Interactive Visual Exploration
Interactive Visual Exploration of Image Collections

January 2009 - October 2009

Course: PhD project
Software: C# and C++


Experiential image retrieval systems aim to provide the user with a natural and intuitive search experience. The goal is to empower the user to navigate large collections based on his own needs and preferences, while simultaneously providing her with an accurate sense of what the database has to offer. In this project, a novel interface gives the user the opportunity to visually and interactively explore the feature space around relevant images and to focus the search on only those regions in feature space that are relevant. In addition, we give the user to opportunity to perform deep exploration, which facilitates transparent navigation to promising regions of feature space that would normally remain unreachable.

Exploring feature space

In low-level feature space images of interest can be spread out over multiple areas. For example in a feature space built up on color features, it is likely that images of differently colored tulips can be found in several parts of the space, see Figure 1. Such a search can be performed using multiple query points, but exploring the feature space around each query point is often a slow process.

Images of interest can be spread out over multiple areas in feature space

Figure 1. Depending on the features used, images of the same category may end up in several parts of feature space.

Most interfaces only present a limited number of images to the user, putting a heavy burden on the user, because navigating the space around each query point requires many iterations of feedback. To reduce user effort and allow efficient refinement of the relevant search space, we propose a novel technique whereby the user can visually and interactively explore the feature space around an image and transparently navigate from one area in feature space to another to discover more relevant images.

Interactive visualization

In retrieval systems based on relevance feedback, the user indicates his preferences regarding the presented results by selecting images as positive and negative examples. Subsequently, these feedback samples determine a relevance ranking on the image collection, and new images are presented to the user for the next round of feedback. In contrast, we propose to integrate feedback selection with a visualization mechanism that allows us to quickly explore the local feature space surrounding an example image. The interaction provides a better sense of the local structure of the database, and allows us to center on examples that best capture the qualities desired by the user. This approach, which we call deep exploration, entails the following process. At the start of an exploration interaction only the selected image is displayed. Then, by adjusting the exploration front, more and more of its nearest neighbors are shown, see Figure 2.

Exploring an image

Figure 2. Adjusting the exploration front.

The actual deep exploration occurs when the user encounters an image of interest in the exploration range, and decides to transfer the focus to this image to continue the exploration with the new image, see Figure 3. This provides the user the opportunity to easily reach other areas in feature space. This can be done as many times as the user wants, jumping from one area in feature space to another.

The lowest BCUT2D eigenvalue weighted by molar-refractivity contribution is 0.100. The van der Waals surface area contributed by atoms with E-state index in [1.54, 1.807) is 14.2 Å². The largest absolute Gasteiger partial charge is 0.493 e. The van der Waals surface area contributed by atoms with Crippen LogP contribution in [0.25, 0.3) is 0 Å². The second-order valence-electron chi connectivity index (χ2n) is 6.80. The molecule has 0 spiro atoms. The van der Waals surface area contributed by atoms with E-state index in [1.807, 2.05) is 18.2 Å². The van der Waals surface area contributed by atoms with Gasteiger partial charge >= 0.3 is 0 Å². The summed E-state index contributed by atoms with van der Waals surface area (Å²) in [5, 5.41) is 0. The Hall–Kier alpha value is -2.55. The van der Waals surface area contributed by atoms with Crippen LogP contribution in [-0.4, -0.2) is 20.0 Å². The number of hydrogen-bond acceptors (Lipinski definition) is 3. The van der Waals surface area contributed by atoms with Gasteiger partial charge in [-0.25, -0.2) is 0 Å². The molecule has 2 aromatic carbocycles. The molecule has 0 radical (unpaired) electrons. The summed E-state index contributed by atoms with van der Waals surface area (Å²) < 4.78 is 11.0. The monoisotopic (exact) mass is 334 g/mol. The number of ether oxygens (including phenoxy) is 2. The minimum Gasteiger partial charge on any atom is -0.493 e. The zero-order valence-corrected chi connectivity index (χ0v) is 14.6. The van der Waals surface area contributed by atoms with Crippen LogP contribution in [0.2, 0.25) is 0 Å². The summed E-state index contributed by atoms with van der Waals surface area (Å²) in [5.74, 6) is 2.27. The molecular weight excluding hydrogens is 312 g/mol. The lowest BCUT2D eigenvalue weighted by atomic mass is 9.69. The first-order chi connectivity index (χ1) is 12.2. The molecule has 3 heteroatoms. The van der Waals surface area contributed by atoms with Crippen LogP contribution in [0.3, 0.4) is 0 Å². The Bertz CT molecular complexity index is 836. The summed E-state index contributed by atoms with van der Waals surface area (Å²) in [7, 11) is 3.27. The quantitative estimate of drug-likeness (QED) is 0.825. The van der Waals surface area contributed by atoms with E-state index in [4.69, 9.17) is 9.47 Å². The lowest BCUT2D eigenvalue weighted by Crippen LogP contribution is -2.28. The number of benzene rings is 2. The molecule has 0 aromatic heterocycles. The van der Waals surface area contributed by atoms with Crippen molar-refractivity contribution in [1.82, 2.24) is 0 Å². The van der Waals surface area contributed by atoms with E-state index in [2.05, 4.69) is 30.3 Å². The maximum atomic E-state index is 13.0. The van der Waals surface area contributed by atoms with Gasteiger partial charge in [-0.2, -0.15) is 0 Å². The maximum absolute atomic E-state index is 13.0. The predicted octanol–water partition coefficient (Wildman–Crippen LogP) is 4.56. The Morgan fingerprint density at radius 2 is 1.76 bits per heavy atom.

Deep exploration

Figure 3. Deep exploration.

This technique is particularly useful when the search seems to be 'stuck' and cannot improve with the current collection of relevant images. Also, using deep exploration to move from an isolated relevant image to a more densely populated relevant area has direct benefits for the feedback analysis, allowing our feature selection and weighting approach to perform better with the additional data.

Relevance feedback

When the user decides to treat a centered image as a positive or negative example, then all images within the exploration front will also be treated as such. The retrieval system collects all feedback and performs relevance feedback analysis to determine the most relevant images, which are the ones that best match the user's interests, and most informative images, which are the ones that allow the user to easily continue exploring the feature space.

Feature selection and weighting

The collection of explored feedback images provides us with a convenient setup for local feature selection. In particular, it allows us to take into account prior feature density by giving higher weight to feature regions where images cluster unexpectedly. This is desirable given that for features to which the user is indifferent, clustering will naturally occur at the feature regions of high prior density. In our method, the influence of the latter kind of features is suppressed. Our approach is to estimate the prior feature value density corresponding to the local clustering of examples at the image under study and set the distance function weights accordingly. To illustrate, in the left figure of Figure 4 we can see an image of a sunset that is explored with default feature weights. After several iterations of feedback the feature weights have changed and when the image is re-explored, as is shown in the right figure, its nearest neighbors are more relevant than they were before.

Feature Weighting and Selection

Figure 4. Automatic feature weighting results in more relevant nearest neighbors.


For more information and experimental results, take a look at the MM2009 paper in the publications section. Earlier work was published and presented at BNAIC2009 and ISPA2009.